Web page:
Ahmadinejad hasn’t met the Iranian actress Kiana Firouz and if she is extremely lucky, he never will. Firouz, 27, is a lesbian who was studying in Britain for two years and working on a documentary about homosexuals in Iran when she landed on the radar of Iranian authorities. As the punishment for homosexuality in Iran can be flogging, imprisonment or death, Kiana Firouz appealed to Britian’s Home Office to seek asylum. The Home Office rejected her appeal and told her she could just conceal her homosexuality if she went back to Iran — basically suggesting she stay inside the closet to avoid those niggling little human rights abuses. Keep reading »
Though millions of Iranian women wear makeup daily, the state television channel has officially banned its use by female presenters. In a perplexing effort to explain the decision, the station’s top manager told The Washington Post that, technically, it’s illegal. We get that things like makeup and overly sexy mannequins are big “issues” in Iran, but give a girl a break. Intense TV lighting and multi-angle shots don’t exactly make it easy to look good. Keep reading »
It’s hard for us to look at a mannequin’s uncovered, plastic head and keep our pants on. They’re just that hot. The synthetic and/or sculpted hair, the fake, vacant eyes, and the total lack of resemblance to a real live woman just gets the blood flowing in our nether regions. Aww, yeah.
OK, so obviously that’s not true. They are mannequins. They are inanimate. We do not have a lady boner for them. But apparently the Iranian government is very concerned about the power of the mannequin to seduce and corrupt. Keep reading »
Iranian President Mahmoud Ahmadinejad has nominated three women to serve in his cabinet. This sounds amazing on the first read, but don’t get too excited—many people believe this move is totally self-serving. Ahmadinejad is likely trying to take support away from his rival, relatively liberal and pro-women candidate Mir Hossein Mousavi, who most likely actually won the contested June election that spawned many violent protests. Although the nominations may make Ahmadinejad seem more moderate and less like a holdover from the Stone Age, female activists say the appointments will hurt, not help, their cause and think that the three women Ahmadinejad picked will basically serve as his puppets. Keep reading »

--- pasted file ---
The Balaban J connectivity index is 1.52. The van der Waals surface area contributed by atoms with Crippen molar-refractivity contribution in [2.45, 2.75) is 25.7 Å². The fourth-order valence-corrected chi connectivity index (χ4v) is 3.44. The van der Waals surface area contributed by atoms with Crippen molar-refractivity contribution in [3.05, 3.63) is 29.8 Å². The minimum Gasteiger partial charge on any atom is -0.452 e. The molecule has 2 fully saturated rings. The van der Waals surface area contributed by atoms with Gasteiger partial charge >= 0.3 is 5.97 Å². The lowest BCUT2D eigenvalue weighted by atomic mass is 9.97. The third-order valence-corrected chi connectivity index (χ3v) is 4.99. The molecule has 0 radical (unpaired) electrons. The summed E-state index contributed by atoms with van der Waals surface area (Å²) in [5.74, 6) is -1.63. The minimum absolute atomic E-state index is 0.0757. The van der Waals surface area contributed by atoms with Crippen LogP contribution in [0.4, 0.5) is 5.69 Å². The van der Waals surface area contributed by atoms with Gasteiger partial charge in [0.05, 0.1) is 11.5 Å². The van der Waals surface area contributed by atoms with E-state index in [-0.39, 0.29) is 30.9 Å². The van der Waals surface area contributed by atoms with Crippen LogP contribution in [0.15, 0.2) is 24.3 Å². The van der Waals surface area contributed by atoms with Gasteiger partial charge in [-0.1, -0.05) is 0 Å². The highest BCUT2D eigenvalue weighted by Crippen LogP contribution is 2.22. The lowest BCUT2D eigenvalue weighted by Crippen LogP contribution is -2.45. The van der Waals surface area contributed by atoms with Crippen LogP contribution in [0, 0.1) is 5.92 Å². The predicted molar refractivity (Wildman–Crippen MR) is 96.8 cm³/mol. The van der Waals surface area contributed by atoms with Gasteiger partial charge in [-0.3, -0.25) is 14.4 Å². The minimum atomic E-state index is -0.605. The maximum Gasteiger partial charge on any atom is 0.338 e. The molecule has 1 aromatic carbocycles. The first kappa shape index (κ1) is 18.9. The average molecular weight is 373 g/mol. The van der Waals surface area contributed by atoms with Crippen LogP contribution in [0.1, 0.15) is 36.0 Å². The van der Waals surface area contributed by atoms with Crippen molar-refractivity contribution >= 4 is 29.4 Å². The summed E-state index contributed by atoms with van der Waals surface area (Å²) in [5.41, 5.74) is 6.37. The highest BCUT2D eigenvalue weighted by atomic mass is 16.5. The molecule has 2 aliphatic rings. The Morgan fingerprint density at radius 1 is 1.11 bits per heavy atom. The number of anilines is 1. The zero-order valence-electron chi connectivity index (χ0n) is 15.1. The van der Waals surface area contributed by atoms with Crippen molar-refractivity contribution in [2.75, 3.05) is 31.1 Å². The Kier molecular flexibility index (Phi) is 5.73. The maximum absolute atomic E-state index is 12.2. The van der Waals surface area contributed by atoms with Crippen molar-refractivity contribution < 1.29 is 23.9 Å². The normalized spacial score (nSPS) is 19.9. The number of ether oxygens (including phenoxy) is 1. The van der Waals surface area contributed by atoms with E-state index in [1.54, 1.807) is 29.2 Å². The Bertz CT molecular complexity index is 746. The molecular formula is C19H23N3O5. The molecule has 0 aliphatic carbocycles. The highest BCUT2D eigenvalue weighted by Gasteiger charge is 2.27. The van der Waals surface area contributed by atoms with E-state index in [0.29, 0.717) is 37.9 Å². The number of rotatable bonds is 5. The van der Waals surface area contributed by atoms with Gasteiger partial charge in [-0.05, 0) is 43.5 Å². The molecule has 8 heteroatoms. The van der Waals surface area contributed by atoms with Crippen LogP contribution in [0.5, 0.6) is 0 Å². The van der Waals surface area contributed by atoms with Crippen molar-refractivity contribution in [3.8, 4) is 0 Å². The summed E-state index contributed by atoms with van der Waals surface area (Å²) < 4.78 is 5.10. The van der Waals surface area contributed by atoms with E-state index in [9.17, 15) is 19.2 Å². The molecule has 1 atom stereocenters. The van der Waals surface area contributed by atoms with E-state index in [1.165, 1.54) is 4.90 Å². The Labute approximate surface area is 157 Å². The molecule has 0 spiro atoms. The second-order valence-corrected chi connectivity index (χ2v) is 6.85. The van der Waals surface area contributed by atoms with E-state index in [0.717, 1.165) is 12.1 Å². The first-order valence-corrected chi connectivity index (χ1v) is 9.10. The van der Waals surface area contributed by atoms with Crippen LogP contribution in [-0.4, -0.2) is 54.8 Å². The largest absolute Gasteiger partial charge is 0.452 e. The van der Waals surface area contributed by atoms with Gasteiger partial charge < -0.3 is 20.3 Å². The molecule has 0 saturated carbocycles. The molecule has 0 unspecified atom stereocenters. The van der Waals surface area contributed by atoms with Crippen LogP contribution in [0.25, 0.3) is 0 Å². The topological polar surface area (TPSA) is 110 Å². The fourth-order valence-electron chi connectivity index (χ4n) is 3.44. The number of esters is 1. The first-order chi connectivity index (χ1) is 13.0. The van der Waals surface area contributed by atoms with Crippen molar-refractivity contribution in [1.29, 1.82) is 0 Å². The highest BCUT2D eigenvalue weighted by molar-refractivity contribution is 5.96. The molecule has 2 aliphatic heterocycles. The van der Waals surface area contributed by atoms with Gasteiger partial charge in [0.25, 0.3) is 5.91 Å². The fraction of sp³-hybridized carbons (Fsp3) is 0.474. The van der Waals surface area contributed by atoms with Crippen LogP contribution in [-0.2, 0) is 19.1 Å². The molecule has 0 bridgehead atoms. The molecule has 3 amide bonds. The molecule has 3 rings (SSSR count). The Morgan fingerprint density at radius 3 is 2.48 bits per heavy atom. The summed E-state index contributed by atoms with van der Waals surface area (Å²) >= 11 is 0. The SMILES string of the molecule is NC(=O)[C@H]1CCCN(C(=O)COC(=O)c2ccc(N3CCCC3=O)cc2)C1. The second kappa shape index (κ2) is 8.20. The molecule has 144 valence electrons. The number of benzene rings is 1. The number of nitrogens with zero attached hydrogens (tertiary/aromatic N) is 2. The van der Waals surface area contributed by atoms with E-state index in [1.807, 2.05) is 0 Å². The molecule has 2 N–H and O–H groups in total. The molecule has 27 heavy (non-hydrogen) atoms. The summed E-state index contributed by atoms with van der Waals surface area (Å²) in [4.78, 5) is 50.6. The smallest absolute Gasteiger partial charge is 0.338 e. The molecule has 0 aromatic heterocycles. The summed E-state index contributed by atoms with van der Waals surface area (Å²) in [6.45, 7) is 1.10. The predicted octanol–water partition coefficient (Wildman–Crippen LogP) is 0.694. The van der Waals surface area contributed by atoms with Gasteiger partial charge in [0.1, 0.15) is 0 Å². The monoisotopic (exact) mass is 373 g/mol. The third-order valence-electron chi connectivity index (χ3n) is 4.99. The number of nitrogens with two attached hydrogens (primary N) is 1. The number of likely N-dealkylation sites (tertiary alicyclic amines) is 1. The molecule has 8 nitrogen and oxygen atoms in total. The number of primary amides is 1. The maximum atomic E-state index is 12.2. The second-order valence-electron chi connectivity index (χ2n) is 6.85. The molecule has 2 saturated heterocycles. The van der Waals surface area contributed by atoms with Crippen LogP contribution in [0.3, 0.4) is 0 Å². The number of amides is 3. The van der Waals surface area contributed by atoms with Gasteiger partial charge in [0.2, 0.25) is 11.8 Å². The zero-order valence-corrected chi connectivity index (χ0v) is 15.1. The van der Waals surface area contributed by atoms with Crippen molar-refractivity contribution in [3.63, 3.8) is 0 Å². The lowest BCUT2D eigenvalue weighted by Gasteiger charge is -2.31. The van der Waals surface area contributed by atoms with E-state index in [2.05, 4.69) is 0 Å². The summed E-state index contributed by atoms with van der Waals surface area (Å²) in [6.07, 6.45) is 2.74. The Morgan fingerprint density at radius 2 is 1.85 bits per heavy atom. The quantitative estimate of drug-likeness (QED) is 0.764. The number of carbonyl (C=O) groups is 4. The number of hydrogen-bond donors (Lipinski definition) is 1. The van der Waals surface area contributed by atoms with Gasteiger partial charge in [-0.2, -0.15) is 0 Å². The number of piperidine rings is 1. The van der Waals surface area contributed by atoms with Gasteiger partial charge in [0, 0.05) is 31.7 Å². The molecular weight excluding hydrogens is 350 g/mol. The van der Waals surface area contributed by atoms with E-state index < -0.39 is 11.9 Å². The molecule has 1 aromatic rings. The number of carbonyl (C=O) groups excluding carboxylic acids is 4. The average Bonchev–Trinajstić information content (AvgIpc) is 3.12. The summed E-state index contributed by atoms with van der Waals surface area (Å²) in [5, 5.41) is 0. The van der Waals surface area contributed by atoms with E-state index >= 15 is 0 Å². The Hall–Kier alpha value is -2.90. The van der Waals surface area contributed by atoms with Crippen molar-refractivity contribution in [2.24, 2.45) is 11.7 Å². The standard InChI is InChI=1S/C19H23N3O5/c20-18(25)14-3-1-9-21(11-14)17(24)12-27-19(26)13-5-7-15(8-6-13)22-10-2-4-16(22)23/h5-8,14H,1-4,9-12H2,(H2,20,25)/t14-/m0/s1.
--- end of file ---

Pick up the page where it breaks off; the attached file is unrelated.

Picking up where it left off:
Remember that horrific video of an Iranian woman being shot to death during the post-election violence in Iran? Well, her name was Neda Agha-Soltan and today hundreds of people gathered by her grave to mourn the 40th day since her death, an important Shiite mourning tradition. The Iranian government didn’t want any services to be held for the girl, and when mourners showed up, things got out of hand. Riot police ordered Iranian opposition leader Mir Hussein Moussavi to leave the ceremony, and then two prominent filmmakers were taken to task for laying flowers by the girl’s grave. When the mourners got angry, the cops busted out wooden batons and tear gas. Iranians moved outdoors, but police were out in force there as well. The government has told people they aren’t allowed to have any formal ceremonies for this poor girl. Which makes me so crazy angry, I don’t know what to say. Let people mourn in peace! [NY Times] Keep reading »